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Biographical entry Gimblett, Charles Leonard (1890 - 1957)

MRCS 4 May 1914; FRCS 14 December 1922; LRCP 1914: MRCP 1919; BA Cambridge 1911; MA MB BCh 1915; MD 1918.

19 June 1890
21 January 1957
Ophthalmic surgeon


Born on 19 June 1890 son of Robert Wheddon Gimblett he was educated at Clifton College and Caius College, Cambridge, where he took second-class honours in the Natural Science Tripos, part 1, 1911. At St Thomas's Hospital he was house surgeon and senior ophthalmic surgeon at the R N Hospitals at Chatham and Portsmouth in the years immediately after the end of tehwar.

The East Ham education committee utilised his services during the twenties and for them he produced a valuable Report on the incidence of myopia in school-children 1920-26. He became assistant surgeon to the Royal Westminster Ophthalmic Hospital in 1923 and also ophthalmic surgeon to the Royal Northern Hospital, but resigned from the latter in 1927 on promotion to be full surgeon at the Royal Westminster. He became senior surgeon in 1947 and retired in 1956. In 1930 he was the first surgeon in charge of the new orthoptic department.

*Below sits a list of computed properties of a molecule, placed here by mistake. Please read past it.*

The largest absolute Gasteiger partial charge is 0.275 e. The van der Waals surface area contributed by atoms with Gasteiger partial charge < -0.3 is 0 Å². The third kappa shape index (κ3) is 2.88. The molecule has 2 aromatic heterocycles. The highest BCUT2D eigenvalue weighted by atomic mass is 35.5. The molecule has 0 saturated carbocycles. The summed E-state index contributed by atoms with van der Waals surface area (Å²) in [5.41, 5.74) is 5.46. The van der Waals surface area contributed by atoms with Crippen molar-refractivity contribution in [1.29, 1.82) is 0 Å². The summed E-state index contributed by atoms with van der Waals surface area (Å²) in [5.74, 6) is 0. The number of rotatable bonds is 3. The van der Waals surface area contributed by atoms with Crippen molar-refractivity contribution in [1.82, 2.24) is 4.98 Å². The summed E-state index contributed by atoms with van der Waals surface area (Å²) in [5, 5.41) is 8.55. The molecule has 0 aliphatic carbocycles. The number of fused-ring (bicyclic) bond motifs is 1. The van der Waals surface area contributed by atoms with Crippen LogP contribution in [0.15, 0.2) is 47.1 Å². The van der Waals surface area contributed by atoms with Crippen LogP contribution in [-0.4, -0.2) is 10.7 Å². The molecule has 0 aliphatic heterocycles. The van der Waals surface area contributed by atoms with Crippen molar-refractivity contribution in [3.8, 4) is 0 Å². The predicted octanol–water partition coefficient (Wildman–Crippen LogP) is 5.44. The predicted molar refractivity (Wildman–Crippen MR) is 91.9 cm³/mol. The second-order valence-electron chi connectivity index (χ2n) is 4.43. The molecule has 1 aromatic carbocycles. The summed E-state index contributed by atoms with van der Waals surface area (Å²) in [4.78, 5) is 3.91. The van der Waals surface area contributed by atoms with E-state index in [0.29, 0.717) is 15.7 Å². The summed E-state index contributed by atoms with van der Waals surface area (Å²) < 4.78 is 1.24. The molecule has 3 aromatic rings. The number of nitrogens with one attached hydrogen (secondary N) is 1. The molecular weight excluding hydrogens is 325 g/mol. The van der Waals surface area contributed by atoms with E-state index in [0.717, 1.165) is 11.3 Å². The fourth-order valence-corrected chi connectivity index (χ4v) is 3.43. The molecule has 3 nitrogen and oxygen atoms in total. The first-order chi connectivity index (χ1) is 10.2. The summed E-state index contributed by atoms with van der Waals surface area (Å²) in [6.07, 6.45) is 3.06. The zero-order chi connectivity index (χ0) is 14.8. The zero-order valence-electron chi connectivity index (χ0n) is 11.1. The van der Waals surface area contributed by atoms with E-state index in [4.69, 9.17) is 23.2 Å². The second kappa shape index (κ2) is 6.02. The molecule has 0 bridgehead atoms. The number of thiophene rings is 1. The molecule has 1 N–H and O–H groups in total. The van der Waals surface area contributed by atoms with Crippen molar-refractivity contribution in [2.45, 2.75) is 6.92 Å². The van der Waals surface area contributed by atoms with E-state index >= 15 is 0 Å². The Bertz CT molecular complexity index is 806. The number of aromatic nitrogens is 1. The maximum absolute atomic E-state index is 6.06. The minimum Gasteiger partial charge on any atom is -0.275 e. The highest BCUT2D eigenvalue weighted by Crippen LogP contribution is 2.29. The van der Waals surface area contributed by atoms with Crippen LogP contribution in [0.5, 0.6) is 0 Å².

Gimblett continued the good work of Claud Worth FRCS in the treatment of strabismus in children, and did more than anyone else to promote a wide public interest in the use of orthoptic eye-exercises for this purpose. He was the first chairman of the Orthoptic Board when it was established in connection with the British Orthoptic Society and the Board of Registration of Medical Auxiliaries established by the British Medical Association in 1933. From 1937 to 1956 he was ophthalmic surgeon to the Lord Mayor Treloar's Orthopaedic Hospital at Alton. He was a vice-president of the Ophthalmology Section in the Royal Society of Medicine. He worked during the war of 1939-45 at Haymeads Hospital, Bishop's Stortford, Herts, and was elected ophthalmic surgeon to the town's General Hospital there, and was also for a time at Saffron Walden, Essex.

Gimblett married in 1935 Audreen Isobel McKenzie, daughter of Duncan McNicol, who survived him with their two sons. He died in the Westminster Hospital on 21 January 1957 aged 66. The funeral was at Newport Pagnell parish church, and a memorial service was held at St Giles in the Fields WC2 on 8 February. He formed a good collection of books on mediaeval art, and was a connoisseur of antique furniture. His favourite recreation was sailing, when taking his holiday in the Mull of Kintyre.


Report on the incidence of myopia in school-children (East Ham Borough council) 1920-26.
Eye diseases, in Romanis and Mitchiner Science and practice of surgery, London, Churchill 1927.

Sources used to compile this entry: [The Times 23 January 1957 p 12 B, and 9 February, memorial service, and 25 October, will; Brit med J 1957 ,1, 288 with appreciation by G G Penman FRCS and p 409 by Dr A G Salaman of Saffron Waldon; Brit J Ophthal 1957, 41, 256; Lancet 1957, 1, 329 with appreciation by P McG Moffatt FRCS].

The Royal College of Surgeons of England